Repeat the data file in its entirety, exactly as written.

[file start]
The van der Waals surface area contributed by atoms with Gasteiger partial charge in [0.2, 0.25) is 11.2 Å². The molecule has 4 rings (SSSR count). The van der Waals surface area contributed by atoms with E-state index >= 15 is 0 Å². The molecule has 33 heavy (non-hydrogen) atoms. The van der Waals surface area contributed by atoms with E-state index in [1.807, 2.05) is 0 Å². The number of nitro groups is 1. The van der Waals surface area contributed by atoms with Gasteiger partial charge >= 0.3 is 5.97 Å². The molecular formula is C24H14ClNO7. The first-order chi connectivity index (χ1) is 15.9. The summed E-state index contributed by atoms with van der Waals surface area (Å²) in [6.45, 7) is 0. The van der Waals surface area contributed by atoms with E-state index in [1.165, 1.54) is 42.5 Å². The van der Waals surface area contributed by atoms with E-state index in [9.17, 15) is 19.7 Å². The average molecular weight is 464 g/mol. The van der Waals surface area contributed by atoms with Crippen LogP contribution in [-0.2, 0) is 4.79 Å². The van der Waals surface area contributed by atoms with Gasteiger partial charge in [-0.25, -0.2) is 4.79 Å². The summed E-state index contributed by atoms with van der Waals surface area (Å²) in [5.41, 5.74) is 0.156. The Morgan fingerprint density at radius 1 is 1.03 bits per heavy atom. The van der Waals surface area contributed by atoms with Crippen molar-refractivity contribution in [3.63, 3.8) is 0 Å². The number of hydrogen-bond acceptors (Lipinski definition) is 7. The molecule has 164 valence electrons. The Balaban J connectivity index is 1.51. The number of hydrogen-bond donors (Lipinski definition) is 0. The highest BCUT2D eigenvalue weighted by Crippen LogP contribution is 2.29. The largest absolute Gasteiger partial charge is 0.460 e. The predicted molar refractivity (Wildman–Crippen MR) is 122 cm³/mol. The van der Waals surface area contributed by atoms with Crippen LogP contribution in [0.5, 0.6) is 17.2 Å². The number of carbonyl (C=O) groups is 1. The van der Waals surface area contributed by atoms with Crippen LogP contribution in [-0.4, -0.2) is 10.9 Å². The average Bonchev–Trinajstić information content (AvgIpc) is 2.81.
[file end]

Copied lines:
The van der Waals surface area contributed by atoms with Gasteiger partial charge in [0.2, 0.25) is 11.2 Å². The molecule has 4 rings (SSSR count). The van der Waals surface area contributed by atoms with E-state index >= 15 is 0 Å². The molecule has 33 heavy (non-hydrogen) atoms. The van der Waals surface area contributed by atoms with E-state index in [1.807, 2.05) is 0 Å². The number of nitro groups is 1. The van der Waals surface area contributed by atoms with Gasteiger partial charge >= 0.3 is 5.97 Å². The molecular formula is C24H14ClNO7. The first-order chi connectivity index (χ1) is 15.9. The summed E-state index contributed by atoms with van der Waals surface area (Å²) in [6.45, 7) is 0. The van der Waals surface area contributed by atoms with E-state index in [1.165, 1.54) is 42.5 Å². The van der Waals surface area contributed by atoms with E-state index in [9.17, 15) is 19.7 Å². The average molecular weight is 464 g/mol. The van der Waals surface area contributed by atoms with Crippen LogP contribution in [-0.2, 0) is 4.79 Å². The van der Waals surface area contributed by atoms with Gasteiger partial charge in [-0.25, -0.2) is 4.79 Å². The summed E-state index contributed by atoms with van der Waals surface area (Å²) in [5.41, 5.74) is 0.156. The Morgan fingerprint density at radius 1 is 1.03 bits per heavy atom. The van der Waals surface area contributed by atoms with Crippen molar-refractivity contribution in [3.63, 3.8) is 0 Å². The number of hydrogen-bond acceptors (Lipinski definition) is 7. The molecule has 164 valence electrons. The Balaban J connectivity index is 1.51. The number of hydrogen-bond donors (Lipinski definition) is 0. The highest BCUT2D eigenvalue weighted by Crippen LogP contribution is 2.29. The largest absolute Gasteiger partial charge is 0.460 e. The predicted molar refractivity (Wildman–Crippen MR) is 122 cm³/mol. The van der Waals surface area contributed by atoms with Crippen LogP contribution in [0.5, 0.6) is 17.2 Å². The number of carbonyl (C=O) groups is 1. The van der Waals surface area contributed by atoms with Crippen LogP contribution in [-0.4, -0.2) is 10.9 Å². The average Bonchev–Trinajstić information content (AvgIpc) is 2.81.